Frequently Asked Questions

Can the police remove someone from my home who lives with me but isn’t on the lease if I no longer want them there?

If somebody has established residence in your home (they receive mail there, their items are in the home, etc.) law enforcement cannot require them to leave unless they are arrested. This is a civil matter; we encourage you to begin the eviction process if you are the homeowner. Once the eviction process is complete, the individual will be trespassing if they return and law enforcement can remove them. Information on the eviction process can be found here.

In certain situations, an Order of Protection may also address the removal of a perpetrator from the residence and grant exclusive possession of the residence to the petitioner (or victim).

Why did the police arrest my partner/child/family member when I indicated that I did not want them arrested?

Whenever a law enforcement officer has reason to believe that a person has been abused by a family or household member, the officer shall immediately use all reasonable means to prevent further abuse, including arresting the abusing party, where appropriate. (725 ILCS 5/112A-30). This is Illinois state law.

I believe the police should have arrested my abuser but they did not; what legal options do I have to pursue criminal charges?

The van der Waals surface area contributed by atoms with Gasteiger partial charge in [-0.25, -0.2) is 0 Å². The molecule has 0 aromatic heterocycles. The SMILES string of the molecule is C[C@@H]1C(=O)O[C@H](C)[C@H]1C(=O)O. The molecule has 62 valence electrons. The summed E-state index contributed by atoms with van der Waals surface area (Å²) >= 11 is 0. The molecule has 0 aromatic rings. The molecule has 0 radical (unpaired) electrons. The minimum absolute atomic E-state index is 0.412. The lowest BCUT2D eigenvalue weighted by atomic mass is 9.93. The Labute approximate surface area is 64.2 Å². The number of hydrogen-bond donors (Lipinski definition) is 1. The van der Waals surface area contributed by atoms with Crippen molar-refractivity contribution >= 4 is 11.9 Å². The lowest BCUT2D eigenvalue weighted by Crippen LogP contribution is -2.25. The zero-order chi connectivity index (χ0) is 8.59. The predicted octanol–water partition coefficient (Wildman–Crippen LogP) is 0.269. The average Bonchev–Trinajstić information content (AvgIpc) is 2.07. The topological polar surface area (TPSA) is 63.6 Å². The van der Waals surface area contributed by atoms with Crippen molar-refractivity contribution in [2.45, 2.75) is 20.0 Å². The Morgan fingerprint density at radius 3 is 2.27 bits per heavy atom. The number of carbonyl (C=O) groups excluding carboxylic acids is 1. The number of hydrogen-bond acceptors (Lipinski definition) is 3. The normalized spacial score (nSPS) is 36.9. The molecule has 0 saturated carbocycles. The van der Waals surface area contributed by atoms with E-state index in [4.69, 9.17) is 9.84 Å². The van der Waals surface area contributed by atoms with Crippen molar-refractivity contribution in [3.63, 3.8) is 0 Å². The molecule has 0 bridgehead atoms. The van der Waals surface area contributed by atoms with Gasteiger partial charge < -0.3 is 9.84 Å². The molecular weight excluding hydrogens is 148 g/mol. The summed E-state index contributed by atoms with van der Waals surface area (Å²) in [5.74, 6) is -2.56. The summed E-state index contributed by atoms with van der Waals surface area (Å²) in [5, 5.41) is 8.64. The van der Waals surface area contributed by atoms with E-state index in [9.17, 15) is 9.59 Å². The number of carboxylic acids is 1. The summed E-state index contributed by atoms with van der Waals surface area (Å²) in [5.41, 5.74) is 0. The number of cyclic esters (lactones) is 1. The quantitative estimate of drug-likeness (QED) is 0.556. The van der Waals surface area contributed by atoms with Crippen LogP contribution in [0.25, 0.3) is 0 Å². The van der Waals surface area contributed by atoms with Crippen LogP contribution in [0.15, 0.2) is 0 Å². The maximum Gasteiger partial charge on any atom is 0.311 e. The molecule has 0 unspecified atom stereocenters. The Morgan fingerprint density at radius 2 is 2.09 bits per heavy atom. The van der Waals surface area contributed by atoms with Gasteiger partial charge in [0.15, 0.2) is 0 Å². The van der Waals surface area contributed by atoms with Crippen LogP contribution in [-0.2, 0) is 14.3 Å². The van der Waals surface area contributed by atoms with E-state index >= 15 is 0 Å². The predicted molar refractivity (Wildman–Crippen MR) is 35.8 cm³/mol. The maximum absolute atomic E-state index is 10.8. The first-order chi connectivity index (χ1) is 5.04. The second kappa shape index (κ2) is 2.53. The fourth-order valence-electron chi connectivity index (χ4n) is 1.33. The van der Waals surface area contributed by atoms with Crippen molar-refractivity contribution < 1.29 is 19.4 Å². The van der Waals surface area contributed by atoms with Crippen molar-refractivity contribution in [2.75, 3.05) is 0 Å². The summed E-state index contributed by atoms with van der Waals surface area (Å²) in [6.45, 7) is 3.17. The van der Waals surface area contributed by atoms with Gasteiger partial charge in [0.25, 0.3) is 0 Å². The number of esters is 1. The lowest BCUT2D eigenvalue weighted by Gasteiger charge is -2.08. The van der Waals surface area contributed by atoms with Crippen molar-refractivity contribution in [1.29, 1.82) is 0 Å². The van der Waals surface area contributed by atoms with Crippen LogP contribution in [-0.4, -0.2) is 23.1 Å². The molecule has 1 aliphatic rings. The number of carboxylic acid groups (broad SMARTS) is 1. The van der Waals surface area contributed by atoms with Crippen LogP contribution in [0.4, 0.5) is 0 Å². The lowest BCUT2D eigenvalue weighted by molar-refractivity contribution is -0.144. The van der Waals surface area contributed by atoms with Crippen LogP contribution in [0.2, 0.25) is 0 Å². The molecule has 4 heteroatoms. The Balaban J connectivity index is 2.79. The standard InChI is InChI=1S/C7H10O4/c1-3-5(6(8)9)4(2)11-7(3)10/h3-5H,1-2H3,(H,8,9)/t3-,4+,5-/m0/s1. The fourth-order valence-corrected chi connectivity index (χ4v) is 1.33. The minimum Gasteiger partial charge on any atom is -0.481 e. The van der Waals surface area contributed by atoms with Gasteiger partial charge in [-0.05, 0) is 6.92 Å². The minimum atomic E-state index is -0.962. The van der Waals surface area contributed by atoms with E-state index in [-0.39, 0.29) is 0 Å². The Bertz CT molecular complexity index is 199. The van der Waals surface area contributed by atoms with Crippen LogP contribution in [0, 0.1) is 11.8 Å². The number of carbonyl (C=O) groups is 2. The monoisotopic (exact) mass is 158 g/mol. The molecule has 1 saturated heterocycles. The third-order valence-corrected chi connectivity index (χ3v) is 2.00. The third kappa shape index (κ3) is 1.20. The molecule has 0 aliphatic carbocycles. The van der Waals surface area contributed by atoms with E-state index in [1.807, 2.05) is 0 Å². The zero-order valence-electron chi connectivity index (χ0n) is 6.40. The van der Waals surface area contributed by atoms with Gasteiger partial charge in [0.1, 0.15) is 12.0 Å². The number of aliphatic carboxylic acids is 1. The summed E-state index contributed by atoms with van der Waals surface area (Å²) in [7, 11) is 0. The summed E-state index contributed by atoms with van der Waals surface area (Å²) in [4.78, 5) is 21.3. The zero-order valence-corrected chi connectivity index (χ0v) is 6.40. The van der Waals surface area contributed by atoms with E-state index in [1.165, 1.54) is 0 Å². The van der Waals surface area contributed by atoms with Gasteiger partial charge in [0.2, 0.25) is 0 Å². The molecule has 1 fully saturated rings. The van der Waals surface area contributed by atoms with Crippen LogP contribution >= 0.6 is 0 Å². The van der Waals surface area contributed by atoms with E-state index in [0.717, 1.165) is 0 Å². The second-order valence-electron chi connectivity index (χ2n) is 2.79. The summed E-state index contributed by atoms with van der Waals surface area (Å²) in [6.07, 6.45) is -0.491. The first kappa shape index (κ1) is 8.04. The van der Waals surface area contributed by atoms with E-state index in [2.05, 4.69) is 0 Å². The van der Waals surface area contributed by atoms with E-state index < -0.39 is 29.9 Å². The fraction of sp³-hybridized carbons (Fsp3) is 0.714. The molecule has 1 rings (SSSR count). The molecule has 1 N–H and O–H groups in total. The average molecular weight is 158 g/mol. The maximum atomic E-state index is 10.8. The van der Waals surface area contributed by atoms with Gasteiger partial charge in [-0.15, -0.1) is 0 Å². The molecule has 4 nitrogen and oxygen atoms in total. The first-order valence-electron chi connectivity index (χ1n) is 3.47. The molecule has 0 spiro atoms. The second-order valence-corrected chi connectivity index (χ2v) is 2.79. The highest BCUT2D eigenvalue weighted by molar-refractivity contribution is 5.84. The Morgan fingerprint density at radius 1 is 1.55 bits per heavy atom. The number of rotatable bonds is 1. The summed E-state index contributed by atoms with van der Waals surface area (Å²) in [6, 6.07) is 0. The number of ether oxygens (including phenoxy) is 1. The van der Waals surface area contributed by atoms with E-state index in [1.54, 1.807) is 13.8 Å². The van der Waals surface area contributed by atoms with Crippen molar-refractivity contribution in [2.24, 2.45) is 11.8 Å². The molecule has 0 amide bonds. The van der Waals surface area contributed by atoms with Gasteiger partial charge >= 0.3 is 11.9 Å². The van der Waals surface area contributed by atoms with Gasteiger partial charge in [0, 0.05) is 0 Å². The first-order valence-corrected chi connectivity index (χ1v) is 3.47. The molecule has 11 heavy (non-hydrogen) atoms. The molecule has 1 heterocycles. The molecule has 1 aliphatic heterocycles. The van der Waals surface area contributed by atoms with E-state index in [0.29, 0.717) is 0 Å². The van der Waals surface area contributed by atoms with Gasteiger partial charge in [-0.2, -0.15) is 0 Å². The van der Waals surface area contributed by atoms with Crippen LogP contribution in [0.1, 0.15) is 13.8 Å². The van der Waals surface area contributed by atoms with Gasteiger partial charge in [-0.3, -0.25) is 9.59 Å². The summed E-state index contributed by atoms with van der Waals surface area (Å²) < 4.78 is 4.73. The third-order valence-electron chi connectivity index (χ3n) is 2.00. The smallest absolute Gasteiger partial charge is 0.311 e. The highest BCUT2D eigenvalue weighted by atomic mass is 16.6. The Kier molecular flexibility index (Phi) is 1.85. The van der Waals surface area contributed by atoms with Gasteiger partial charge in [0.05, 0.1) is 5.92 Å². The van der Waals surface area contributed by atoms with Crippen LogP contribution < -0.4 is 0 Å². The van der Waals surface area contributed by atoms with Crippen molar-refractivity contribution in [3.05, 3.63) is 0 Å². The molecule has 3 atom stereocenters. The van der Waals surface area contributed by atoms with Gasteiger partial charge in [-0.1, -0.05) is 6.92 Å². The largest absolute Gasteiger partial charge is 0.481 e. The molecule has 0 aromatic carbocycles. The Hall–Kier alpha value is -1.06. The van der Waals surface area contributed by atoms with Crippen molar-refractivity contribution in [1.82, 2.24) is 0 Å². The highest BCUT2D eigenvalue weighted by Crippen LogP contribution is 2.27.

An informal complaint is a request by a citizen for the State's Attorney's Office to investigate potential criminal conduct by a party, after the police department has declined to pursue with criminal charges. The police investigation must be completed before the State's Attorney's Office can assist with an informal complaint.

If a police investigation is completed and has not resulted in any criminal charges, you may wish to have the State's Attorney's office review the specific incident. You may obtain a copy of the report through a Freedom of Information Act request.

If your complaint is civil, and not criminal in nature, you will need to obtain your own attorney for further guidance.

I need assistance with issues related to domestic violence, but I’m not comfortable working with police or police-related resources at this time. What should I do?

Community-based domestic violence agencies provide a number of valuable resources for survivors of interpersonal violence. These agencies can assist with obtaining protective orders, provide counseling support and crisis intervention services, offer legal advocacy, assist with emergency shelter needs and more. These agencies are confidential sources of support and no engagement with police is necessary to access their services.

I want to leave my situation but I’m not sure my pet can come with me while I make my transition; are there any resources to help?

If you plan on staying in a domestic violence shelter, you may be eligible for financial support through Red Rover to board your pet in the event the shelter does not accept pets. Click here for more information on Red Rover.

More locally, Naperville Humane Society and A.D.O.P.T. Pet Shelter have short term programs that can place pets in shelter or with fosters while you work on prioritizing your safety. Click the following links for more information on the Humane Society's Safe Pets Program or A.D.O.P.T.'s Blessed Bonds Program.